In one embodiment, the control system 22 may include a regulator such as the regulator device 10 shown in FIG. 1A. The control system 22 may include a microcontroller, an ADC, or a plurality of comparator circuits as described above in reference to FIGS. 1A-1C. The control system 22 may also include the PWM modules 16 a-16 e, the triangle wave generator 82, the voltage regulator 96 and other components as described above in reference to FIGS. 1D-1F. The control system 22 is coupled to receive a DC input power and sense at least one operational parameter of the input power, which may be the current value or the voltage value, or both, of the input power.

In one embodiment, the base string 25 is electrically coupled to receive the input power regardless what value the sensed operational parameter of the input power may be at. This way, there will be at least those light emitters in the base string 25 electrically coupled to the input power to emit light, provided that the voltage value of the input power is no less than the forward voltage drop value of the string 25.

Based on the sensed operational parameter of the input power, the control system 22 electrically couples none or more of the substrings 28 a-28 e in series with the base string 25 to receive the input power to emit light. When the sensed operational parameter is below a first threshold value, only the base string 25 is electrically coupled to receive the input power to emit light. When the sensed operational parameter exceeds the first threshold value by less than a first amount, the control system 22 electrically couples one of the substrings 28 a-28 e in series with the string 25 to increase the number of light emitters in the resultant string. When the sensed operational parameter exceeds the first threshold value by more than the first amount but less than a second amount, the control system 22 electrically couples an additional one of the substrings 28 a-28 e in series with the resultant string. The process continues until the sensed operational parameter is above a second threshold value that is greater than the first threshold value with all the substrings 28 a-28 e electrically coupled in series with the base string 25 to have a maximum number of light emitters in the resultant string. When the sensed operational parameter decreases in value, the control system 22 decouples one or more of the substrings 28 a-28 e from the resultant string accordingly.

The objective of the aforementioned operation is to electrically couple a number of light emitters (hence a corresponding mixture of the substrings 28 a-28 e with the base string 25) to provide a resultant string of light emitters electrically coupled in series that has a forward voltage drop value at approximately a desired level to regulate the current flowing through the light emitters. The operation of electrically coupling/decoupling the substrings 28 a-28 e to be in series with the base string 25 may be similar to the operation of the regulator device 10 of FIGS. 1A-1C as described above and, in the interest of brevity, will not be described again.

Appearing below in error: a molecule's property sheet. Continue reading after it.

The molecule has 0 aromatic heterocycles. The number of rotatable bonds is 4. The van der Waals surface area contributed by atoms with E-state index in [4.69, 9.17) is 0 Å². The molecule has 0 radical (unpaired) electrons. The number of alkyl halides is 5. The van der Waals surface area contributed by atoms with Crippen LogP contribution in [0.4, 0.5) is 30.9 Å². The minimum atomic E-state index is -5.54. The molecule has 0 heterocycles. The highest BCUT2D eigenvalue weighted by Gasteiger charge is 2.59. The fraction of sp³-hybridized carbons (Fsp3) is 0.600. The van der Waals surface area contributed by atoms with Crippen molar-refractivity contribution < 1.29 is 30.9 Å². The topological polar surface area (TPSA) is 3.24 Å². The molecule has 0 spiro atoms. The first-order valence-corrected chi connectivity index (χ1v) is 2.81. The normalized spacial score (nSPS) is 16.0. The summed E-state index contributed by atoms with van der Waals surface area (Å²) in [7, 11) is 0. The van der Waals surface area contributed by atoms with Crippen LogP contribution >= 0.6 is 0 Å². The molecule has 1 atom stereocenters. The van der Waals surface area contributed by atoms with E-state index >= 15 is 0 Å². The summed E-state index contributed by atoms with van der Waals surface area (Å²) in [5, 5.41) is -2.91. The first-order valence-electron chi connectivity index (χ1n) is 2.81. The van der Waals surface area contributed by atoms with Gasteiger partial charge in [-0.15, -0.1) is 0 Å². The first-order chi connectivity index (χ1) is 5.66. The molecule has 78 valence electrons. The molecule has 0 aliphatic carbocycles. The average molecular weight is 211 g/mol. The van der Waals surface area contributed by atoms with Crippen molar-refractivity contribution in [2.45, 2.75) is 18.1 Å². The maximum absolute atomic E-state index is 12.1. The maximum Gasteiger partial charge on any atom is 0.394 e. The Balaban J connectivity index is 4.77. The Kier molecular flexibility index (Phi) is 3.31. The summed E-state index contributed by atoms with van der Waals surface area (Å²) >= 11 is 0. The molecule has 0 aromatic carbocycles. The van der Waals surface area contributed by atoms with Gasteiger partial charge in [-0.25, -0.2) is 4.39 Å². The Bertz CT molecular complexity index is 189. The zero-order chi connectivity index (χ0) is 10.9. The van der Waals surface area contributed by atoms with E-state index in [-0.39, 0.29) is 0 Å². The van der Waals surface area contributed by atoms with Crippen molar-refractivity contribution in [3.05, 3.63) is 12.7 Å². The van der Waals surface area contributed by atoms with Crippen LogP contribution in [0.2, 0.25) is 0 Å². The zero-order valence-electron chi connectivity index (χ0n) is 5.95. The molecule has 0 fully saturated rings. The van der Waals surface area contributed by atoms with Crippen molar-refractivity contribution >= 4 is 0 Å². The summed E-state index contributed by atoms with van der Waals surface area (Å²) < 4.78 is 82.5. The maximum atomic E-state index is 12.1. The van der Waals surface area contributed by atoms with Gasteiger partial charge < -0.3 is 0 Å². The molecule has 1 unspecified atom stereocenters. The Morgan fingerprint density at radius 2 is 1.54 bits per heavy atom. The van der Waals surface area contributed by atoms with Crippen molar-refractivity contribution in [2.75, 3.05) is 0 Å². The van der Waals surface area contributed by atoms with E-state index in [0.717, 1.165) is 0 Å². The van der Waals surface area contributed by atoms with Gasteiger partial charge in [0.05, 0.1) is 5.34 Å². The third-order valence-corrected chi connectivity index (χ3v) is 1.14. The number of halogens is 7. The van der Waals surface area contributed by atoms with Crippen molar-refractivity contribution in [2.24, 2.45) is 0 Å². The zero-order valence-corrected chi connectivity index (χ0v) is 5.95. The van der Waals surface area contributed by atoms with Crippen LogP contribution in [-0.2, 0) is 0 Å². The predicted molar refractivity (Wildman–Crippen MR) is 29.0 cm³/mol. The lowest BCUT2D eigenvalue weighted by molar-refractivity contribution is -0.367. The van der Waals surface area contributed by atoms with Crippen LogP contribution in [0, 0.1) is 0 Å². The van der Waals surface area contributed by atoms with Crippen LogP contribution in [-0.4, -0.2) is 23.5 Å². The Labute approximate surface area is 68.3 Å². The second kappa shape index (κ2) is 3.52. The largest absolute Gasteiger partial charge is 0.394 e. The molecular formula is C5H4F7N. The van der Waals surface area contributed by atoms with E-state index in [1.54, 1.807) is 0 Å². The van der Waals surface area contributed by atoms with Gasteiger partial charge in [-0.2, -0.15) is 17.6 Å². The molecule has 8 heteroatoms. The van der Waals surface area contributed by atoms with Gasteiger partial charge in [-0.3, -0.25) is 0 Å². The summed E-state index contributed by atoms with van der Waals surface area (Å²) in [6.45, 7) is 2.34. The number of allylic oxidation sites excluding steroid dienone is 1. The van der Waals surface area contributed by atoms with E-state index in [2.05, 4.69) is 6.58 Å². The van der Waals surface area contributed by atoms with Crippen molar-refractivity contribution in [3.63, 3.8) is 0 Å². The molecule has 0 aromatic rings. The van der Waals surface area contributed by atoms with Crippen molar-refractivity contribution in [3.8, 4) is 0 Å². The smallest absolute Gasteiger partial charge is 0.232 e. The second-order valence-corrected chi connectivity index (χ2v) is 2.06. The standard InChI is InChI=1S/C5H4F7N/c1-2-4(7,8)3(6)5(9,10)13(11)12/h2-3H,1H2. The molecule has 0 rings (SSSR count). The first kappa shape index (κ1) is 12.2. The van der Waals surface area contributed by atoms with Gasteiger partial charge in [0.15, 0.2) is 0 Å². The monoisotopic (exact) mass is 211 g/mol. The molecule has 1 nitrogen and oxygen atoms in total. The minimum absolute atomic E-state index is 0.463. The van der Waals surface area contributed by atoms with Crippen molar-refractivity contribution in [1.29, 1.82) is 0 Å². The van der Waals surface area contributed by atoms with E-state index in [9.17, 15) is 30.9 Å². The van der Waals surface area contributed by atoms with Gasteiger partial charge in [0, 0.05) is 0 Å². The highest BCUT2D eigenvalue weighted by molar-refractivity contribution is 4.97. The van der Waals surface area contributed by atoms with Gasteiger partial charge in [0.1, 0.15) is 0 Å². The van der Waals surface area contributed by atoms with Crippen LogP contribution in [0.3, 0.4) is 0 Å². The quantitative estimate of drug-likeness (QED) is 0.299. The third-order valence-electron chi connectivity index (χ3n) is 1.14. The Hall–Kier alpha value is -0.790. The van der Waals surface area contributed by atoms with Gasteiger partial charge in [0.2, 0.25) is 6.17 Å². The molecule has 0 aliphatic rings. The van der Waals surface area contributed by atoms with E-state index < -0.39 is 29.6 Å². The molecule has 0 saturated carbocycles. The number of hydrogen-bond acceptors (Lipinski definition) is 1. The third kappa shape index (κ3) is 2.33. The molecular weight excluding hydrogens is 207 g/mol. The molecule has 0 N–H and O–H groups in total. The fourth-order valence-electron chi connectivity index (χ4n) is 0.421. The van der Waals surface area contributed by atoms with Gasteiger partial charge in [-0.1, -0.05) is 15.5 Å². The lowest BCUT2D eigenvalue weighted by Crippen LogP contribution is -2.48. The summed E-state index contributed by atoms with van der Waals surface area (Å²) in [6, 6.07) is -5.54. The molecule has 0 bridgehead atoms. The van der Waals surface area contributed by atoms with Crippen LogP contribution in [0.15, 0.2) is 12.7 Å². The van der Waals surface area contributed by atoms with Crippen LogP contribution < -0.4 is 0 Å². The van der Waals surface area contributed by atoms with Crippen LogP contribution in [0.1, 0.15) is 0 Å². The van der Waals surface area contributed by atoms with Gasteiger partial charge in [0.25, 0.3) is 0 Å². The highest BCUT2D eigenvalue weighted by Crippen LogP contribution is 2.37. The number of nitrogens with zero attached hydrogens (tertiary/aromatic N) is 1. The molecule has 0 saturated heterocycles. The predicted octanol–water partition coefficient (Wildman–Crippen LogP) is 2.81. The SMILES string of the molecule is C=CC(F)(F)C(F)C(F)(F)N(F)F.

In one embodiment, the illumination device 20 may include a rectifier circuit 26, such as a bridge rectifier. The rectifier circuit 26 is used to convert AC power mains current into 120 Hz DC pulses to drive the resultant string of light emitters. This allows the light emitters to emit light at a high enough frequency that avoids visible flickering of the light. The rectifier circuit 26 may be coupled to receive electrical power from an AC power source and provide the input power in DC form to the control system 22 and the base string 25.

FIG. 6 shows an LED-based bridge rectifier 27, according to one illustrated embodiment. The LED-based bridge rectifier 27 may be used as the rectifier circuit 26 in place of a standard bridge rectifier. The LED-based bridge rectifier 27 has LEDs D1, D2, D3, and D4 arranged to form a rectifier bridge as shown in FIG. 6. Depending on the polarity of the AC input power, either the LEDs D1 and D4 are forward biased or the LEDs D2 and D3 are forward biased to provide the rectified DC output. The LEDs D1, D2, D3, and D4 provide the rectification as well as improve the efficiency of the final LED lamp by emitting light. This dual function replaces the standard bridge rectifier, which consumes power but does not emit light as the does LED-based bridge rectifier 27. The power consumed by a standard bridge rectifier is approximately 2V (i.e., the forward drop across diodes) times the lamp current caused by the two diodes in the standard bridge rectifier that conduct during rectification. In alternative embodiments, one or more but not all of the diodes in the LED-based bridge rectifier 27 may be LEDs.